The need for training

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Being Face Fit Tested on a tight-fitting respirator is a legal requirement for your employer, if you are required to wear one for work.

This is to ensure the respiratory protective equipment (RPE) that you’re wearing is suitable for your face size/shape.

However, even if you’ve passed a Fit Test it’s important not to underestimate the importance of being trained to perform regular fit checks.

 


 

A study entitled ‘The effect of respirator training’ assessed the likelihood that healthcare workers could pass a Qualitative Fit Test on a given respirator – depending on whether or not they had received donning/doffing training.[1]

Initial tests showed that 94% of those who were trained in putting on their respirator passed first time, compared to just 79% of those not given any training.

 

A later study looking specifically at fit check training,[2] P. Or et al showed similar results. Comparing how 84 hospital staff performed on a real-time Quantitative Fit Test check, the study split the group in two – half of which were taught how to perform a fit check and half of which were not.

A significant difference was recorded, showing that those who had been trained to perform a fit check received much higher fit factors.

They noted: “Passing a fit test does not guarantee that every time a wearer dons a face piece an adequate fit will be achieved. The respirator has the potential to provide an adequate fit only when the wearer fits the respirator correctly. Each time workers don respirators they should check the fit by performing the user fit checks.”[3]

 

Indeed, the HSE’s own OC282/28 – which dictates the legal regulations for RPE usage in the UK – states that: “A fit test does not remove the need for correct and careful day-to-day fitting of the facepiece, which should always include a pre-use fit check.”[4]

It continues: “A pre-use fit check is required each time the facepiece is worn and before entering the hazardous environment. It is needed to determine if the facepiece has been correctly fitted before a contaminated work area is entered.”[5]

But if training and fit checking are so important? Do we need to even bother with Face Fit Testing?

 


 

Performing fit checks never replaces the need for an initial Fit Test.
A team of researchers, led by S. Lam, posed the very same question and went about seeing whether or not fit checks were a possible substitute for Face Fit Testing.[6]

Assessing 204 undergraduate nursing students on two different respirator models, the subjects undertook user-seal-checks followed by Quantitative Fit Tests. The researchers then compared the students’ self-assessment for fit based on their fit-check and the pass rate given by the Quantitative Fit Test.

While the results did indicate some accuracy for predicting whether or not a respirator would fit – confirming the value of the user-seal-check – it was not found to be a reliable substitute for a Quantitative Fit Test.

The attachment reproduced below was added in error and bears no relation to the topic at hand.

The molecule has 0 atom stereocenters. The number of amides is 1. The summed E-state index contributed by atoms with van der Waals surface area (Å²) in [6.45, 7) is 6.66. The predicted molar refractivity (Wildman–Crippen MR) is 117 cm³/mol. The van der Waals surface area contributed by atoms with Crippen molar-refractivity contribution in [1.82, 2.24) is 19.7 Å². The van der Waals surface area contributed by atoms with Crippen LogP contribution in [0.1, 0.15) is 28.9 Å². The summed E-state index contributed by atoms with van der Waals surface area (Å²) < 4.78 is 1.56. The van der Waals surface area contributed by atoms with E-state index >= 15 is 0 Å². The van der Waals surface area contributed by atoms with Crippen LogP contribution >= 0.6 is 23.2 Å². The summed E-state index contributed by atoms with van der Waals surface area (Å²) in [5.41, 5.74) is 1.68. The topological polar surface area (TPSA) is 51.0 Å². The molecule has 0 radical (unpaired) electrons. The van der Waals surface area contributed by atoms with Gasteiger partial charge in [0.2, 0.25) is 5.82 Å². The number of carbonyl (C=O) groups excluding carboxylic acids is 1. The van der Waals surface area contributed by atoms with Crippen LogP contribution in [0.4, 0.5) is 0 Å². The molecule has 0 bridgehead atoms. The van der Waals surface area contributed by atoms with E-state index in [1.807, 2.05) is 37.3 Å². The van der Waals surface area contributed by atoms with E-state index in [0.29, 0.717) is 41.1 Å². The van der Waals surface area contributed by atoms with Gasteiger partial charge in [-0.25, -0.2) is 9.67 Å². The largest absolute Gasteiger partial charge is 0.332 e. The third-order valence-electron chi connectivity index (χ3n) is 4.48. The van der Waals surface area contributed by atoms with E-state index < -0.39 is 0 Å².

They conclude: “We recommend that QNFT is used to determine the fit of N95 [FFP3] respirators.”

 


 

So how can we improve the effectiveness of our Fit Testing?

Education, education, education.

Proved by multiple studies and research papers, there is no substitute for proper education and training.

In fact, one American study found that as few as 24% of people were able to correctly don a tight-fitting respirator without training.[7]

Yes you may have a respirator that fits, and yes you may pass a Fit Test. But without the training and knowledge of how to don/doff your equipment properly; it’s very unlikely that you’ll get a perfect fit every time.


 

Full Support Group offer a wide-range of training courses for the use of RPE and Qualitative and Quantitative Fit Testing.

If you’d like to find out more, please get in touch with our RPE Experts on:

01933 672180 | info@fullsupportgroup.com

[1] https://www.ncbi.nlm.nih.gov/pubmed/8899436
[2] Or, P., et al. (2012). ‘Does Training in Performing a Fit Check Enhance N95 Respirator Efficacy?’ Workplace Health & Safety, vol. 60, no. 12, pp. 511-515 https://doi.org/10.1177/216507991206001202 [19 March 2018]
[3] Or, P., et al. (2012).
[4] HSE OC 282/28 pp. 9 – http://www.hse.gov.uk/foi/internalops/ocs/200-299/282_28.pdf [19 March 2018]
[5] HSE OC 282/28 pp. 36
[6] Lam S.C, (2011) ‘Sensitivity and specificity of the user-seal-check in determing the fit of N95 respirators, Journal of Hospital Infection, vol. 77, no. 3, pp. 252-256 https://www.sciencedirect.com/science/article/pii/S0195670110004640 [19 March 2018]
[7] Kristin J Cummings et al. Respirator Donning in Post-Hurricane New Orleans. Emerg Infect Dis. 2007 May; 13(5): 700–707. https://www.ncbi.nlm.nih.gov/pmc/articles/PMC2738466

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